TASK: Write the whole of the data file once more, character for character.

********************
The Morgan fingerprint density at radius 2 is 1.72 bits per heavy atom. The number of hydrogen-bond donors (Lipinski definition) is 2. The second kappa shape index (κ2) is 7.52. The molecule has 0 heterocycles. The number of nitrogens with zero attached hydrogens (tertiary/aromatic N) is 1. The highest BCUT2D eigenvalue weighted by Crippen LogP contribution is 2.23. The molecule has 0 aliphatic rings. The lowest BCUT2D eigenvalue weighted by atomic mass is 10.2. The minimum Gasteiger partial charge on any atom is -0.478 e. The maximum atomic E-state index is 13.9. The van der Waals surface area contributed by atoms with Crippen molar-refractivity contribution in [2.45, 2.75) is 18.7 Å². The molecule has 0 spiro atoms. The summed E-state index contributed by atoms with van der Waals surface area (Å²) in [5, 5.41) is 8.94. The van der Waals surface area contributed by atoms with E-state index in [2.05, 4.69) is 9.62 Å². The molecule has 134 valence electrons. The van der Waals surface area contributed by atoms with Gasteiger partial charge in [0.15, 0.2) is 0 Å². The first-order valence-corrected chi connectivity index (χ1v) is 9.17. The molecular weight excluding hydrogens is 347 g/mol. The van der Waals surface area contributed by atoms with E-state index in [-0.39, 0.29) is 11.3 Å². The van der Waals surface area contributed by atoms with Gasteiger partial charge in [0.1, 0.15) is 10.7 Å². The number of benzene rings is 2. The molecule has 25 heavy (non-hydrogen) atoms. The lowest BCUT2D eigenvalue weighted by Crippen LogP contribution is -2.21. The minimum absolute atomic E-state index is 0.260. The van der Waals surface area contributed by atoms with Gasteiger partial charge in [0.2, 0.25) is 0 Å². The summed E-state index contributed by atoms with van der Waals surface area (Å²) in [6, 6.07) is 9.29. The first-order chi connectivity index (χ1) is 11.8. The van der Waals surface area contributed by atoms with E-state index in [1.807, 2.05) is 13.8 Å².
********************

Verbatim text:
The Morgan fingerprint density at radius 2 is 1.72 bits per heavy atom. The number of hydrogen-bond donors (Lipinski definition) is 2. The second kappa shape index (κ2) is 7.52. The molecule has 0 heterocycles. The number of nitrogens with zero attached hydrogens (tertiary/aromatic N) is 1. The highest BCUT2D eigenvalue weighted by Crippen LogP contribution is 2.23. The molecule has 0 aliphatic rings. The lowest BCUT2D eigenvalue weighted by atomic mass is 10.2. The minimum Gasteiger partial charge on any atom is -0.478 e. The maximum atomic E-state index is 13.9. The van der Waals surface area contributed by atoms with Crippen molar-refractivity contribution in [2.45, 2.75) is 18.7 Å². The molecule has 0 spiro atoms. The summed E-state index contributed by atoms with van der Waals surface area (Å²) in [5, 5.41) is 8.94. The van der Waals surface area contributed by atoms with E-state index in [2.05, 4.69) is 9.62 Å². The molecule has 134 valence electrons. The van der Waals surface area contributed by atoms with Gasteiger partial charge in [0.15, 0.2) is 0 Å². The first-order valence-corrected chi connectivity index (χ1v) is 9.17. The molecular weight excluding hydrogens is 347 g/mol. The van der Waals surface area contributed by atoms with E-state index in [-0.39, 0.29) is 11.3 Å². The van der Waals surface area contributed by atoms with Gasteiger partial charge in [0.1, 0.15) is 10.7 Å². The number of benzene rings is 2. The molecule has 25 heavy (non-hydrogen) atoms. The lowest BCUT2D eigenvalue weighted by Crippen LogP contribution is -2.21. The minimum absolute atomic E-state index is 0.260. The van der Waals surface area contributed by atoms with Gasteiger partial charge in [0.2, 0.25) is 0 Å². The summed E-state index contributed by atoms with van der Waals surface area (Å²) in [6, 6.07) is 9.29. The first-order chi connectivity index (χ1) is 11.8. The van der Waals surface area contributed by atoms with E-state index in [1.807, 2.05) is 13.8 Å².